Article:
Tuesday, March 13, 2012
In a disappointing move, FEMA has rejected a request by the Governor of Illinois to provide aid to Harrisburg, Illinois, which was devastated by tornadoes in the last several weeks. FEMA rejected the request, saying it was not bad enough to constitute aid. Harrisburg was hit by an EF-4 tornado. I am personally very displeased with this decision and wonder how an EF-4 tornado doesn't qualify any town for federal aid.
This storm has many characteristics that put me on edge. First, it will be a negatively tilted storm. This means that cold air will be overrunning the top of the system way up in the atmosphere. As we know, instability is created when warm air rises into air cooler than the warm air at the surface is. If the cold air overruns the system, it adds more cool air to the mix, thus increasing instability. This is why negatively tilted storms usually produce the worst severe storms ("usually" meaning they typically have the most potential to).
Secondly, we will have a strong ridge in the East US. This means warm temperatures for the entire area east of the Rockies. However, when one gets to a ridge of this magnitude, it means that there are strong mechanisms both keeping it in place and supporting that strength. This is when theta-e comes into play. In simplest terms, higher theta-e increases instability in the atmosphere. Seeing the strong ridge makes me worry that there will be a strong theta-e, adding to the instability.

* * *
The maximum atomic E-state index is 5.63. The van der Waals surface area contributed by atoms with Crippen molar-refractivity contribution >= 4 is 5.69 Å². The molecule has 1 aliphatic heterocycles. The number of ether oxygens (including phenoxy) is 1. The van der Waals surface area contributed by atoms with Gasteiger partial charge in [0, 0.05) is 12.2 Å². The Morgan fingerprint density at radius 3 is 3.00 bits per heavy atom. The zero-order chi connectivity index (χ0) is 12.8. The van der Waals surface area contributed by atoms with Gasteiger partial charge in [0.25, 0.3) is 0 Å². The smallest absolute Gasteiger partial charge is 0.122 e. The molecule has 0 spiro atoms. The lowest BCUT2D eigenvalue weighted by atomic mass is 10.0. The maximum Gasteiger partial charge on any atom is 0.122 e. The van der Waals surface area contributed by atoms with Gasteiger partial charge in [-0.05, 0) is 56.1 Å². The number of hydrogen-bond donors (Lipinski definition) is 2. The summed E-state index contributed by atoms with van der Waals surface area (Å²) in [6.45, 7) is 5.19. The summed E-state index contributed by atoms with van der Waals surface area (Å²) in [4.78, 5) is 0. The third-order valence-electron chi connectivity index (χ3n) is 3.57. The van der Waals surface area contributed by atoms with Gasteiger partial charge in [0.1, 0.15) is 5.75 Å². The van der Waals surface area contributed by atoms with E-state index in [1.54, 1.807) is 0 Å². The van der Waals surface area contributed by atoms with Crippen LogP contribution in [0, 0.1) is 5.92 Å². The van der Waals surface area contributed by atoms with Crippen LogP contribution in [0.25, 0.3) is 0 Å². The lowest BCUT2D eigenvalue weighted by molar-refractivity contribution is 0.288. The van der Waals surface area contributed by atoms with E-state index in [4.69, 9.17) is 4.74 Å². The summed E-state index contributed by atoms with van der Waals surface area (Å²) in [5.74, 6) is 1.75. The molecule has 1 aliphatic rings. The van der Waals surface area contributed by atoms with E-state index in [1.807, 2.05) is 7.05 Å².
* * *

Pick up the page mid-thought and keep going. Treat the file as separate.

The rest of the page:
Next, we focus on a more important piece- wind shearing. The system in question is forecasted to be digging (strengthening) strongly as it progresses eastward. This is reflected on the image above, with the lines on the images being dragged south and around the mass of colors, which indicates the presence of the storm system. Notice how these lines then shoot vertically north into the high Plains. This is because of the ridge. However, because there is such a tight gradient (difference) between the two items in play (storm system and the ridge) shown by the lines, there will be some shearing.
To me, this is a very good set-up for wind shear. A strong ridge is rubbing against a strong storm system, and this friction is one of the classic textbook scenarios for quality wind shear. Now, I take a look at the GFS forecast for the same timeframe as the image at the top of this post (hour 180), and my fears are confirmed- upwards of 70 knots of deep layer shear (DLS) is possible in the area. DLS is absolutely crucial for tornadoes, and when you get into this high of shearing wind speeds, serious things may happen.
Another way you can tell that there will be high winds are the big wind barbs that have a bunch of lines sticking out of them in the area circled in red. The more lines (or opaque triangles) on a wind barb indicates a higher wind speed. Wind barbs with one small line mean a very low wind speed.
The area I have encircled in red identifies the area I believe is at risk based on the current forecast. Of course things will change (possibly dramatically), but for now, the area circled appears to be the epicenter for the highest instability and wind shearing- the two ingredients necessary for severe thunderstorms and tornadoes.
I have a bad feeling about this after seeing all of these clues put out by the GFS. If it does verify, I am definitely concerned for those that may be affected.